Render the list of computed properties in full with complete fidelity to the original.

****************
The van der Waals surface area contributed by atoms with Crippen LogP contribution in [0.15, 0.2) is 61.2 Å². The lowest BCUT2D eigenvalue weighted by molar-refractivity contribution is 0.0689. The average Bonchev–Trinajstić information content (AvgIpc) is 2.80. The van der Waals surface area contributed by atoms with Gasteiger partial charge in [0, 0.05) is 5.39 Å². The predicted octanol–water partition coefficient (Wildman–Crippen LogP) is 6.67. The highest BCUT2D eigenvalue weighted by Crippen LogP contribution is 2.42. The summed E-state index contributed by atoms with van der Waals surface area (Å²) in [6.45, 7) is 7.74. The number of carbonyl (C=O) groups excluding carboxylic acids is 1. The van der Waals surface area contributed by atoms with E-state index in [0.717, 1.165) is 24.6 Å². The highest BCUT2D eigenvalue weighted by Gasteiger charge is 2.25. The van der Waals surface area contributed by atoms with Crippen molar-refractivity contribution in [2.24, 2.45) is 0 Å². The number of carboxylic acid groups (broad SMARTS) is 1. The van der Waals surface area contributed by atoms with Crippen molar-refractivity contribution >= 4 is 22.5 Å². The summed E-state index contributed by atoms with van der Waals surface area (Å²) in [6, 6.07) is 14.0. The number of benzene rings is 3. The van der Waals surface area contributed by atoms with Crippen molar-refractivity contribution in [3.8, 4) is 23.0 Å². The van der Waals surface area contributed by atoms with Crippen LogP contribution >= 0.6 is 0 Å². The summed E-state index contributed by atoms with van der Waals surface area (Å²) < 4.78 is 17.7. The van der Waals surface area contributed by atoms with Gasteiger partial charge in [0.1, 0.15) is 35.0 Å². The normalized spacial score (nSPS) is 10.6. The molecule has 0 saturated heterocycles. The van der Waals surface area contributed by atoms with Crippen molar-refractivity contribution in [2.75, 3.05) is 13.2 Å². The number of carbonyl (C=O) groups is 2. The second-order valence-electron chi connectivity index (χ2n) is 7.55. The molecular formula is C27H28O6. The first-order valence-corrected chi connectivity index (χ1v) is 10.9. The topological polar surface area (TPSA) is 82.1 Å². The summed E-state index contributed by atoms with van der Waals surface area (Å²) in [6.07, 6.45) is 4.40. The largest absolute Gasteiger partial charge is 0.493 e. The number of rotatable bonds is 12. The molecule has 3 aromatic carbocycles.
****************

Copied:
The van der Waals surface area contributed by atoms with Crippen LogP contribution in [0.15, 0.2) is 61.2 Å². The lowest BCUT2D eigenvalue weighted by molar-refractivity contribution is 0.0689. The average Bonchev–Trinajstić information content (AvgIpc) is 2.80. The van der Waals surface area contributed by atoms with Gasteiger partial charge in [0, 0.05) is 5.39 Å². The predicted octanol–water partition coefficient (Wildman–Crippen LogP) is 6.67. The highest BCUT2D eigenvalue weighted by Crippen LogP contribution is 2.42. The summed E-state index contributed by atoms with van der Waals surface area (Å²) in [6.45, 7) is 7.74. The number of carbonyl (C=O) groups excluding carboxylic acids is 1. The van der Waals surface area contributed by atoms with E-state index in [0.717, 1.165) is 24.6 Å². The highest BCUT2D eigenvalue weighted by Gasteiger charge is 2.25. The van der Waals surface area contributed by atoms with Crippen molar-refractivity contribution in [2.24, 2.45) is 0 Å². The number of carboxylic acid groups (broad SMARTS) is 1. The van der Waals surface area contributed by atoms with Crippen molar-refractivity contribution >= 4 is 22.5 Å². The summed E-state index contributed by atoms with van der Waals surface area (Å²) in [6, 6.07) is 14.0. The number of benzene rings is 3. The van der Waals surface area contributed by atoms with Crippen molar-refractivity contribution in [3.8, 4) is 23.0 Å². The van der Waals surface area contributed by atoms with Crippen LogP contribution >= 0.6 is 0 Å². The summed E-state index contributed by atoms with van der Waals surface area (Å²) < 4.78 is 17.7. The van der Waals surface area contributed by atoms with Gasteiger partial charge in [0.1, 0.15) is 35.0 Å². The normalized spacial score (nSPS) is 10.6. The molecule has 0 saturated heterocycles. The van der Waals surface area contributed by atoms with Crippen molar-refractivity contribution in [2.75, 3.05) is 13.2 Å². The number of carbonyl (C=O) groups is 2. The second-order valence-electron chi connectivity index (χ2n) is 7.55. The molecular formula is C27H28O6. The first-order valence-corrected chi connectivity index (χ1v) is 10.9. The topological polar surface area (TPSA) is 82.1 Å². The summed E-state index contributed by atoms with van der Waals surface area (Å²) in [6.07, 6.45) is 4.40. The largest absolute Gasteiger partial charge is 0.493 e. The number of rotatable bonds is 12. The molecule has 3 aromatic carbocycles.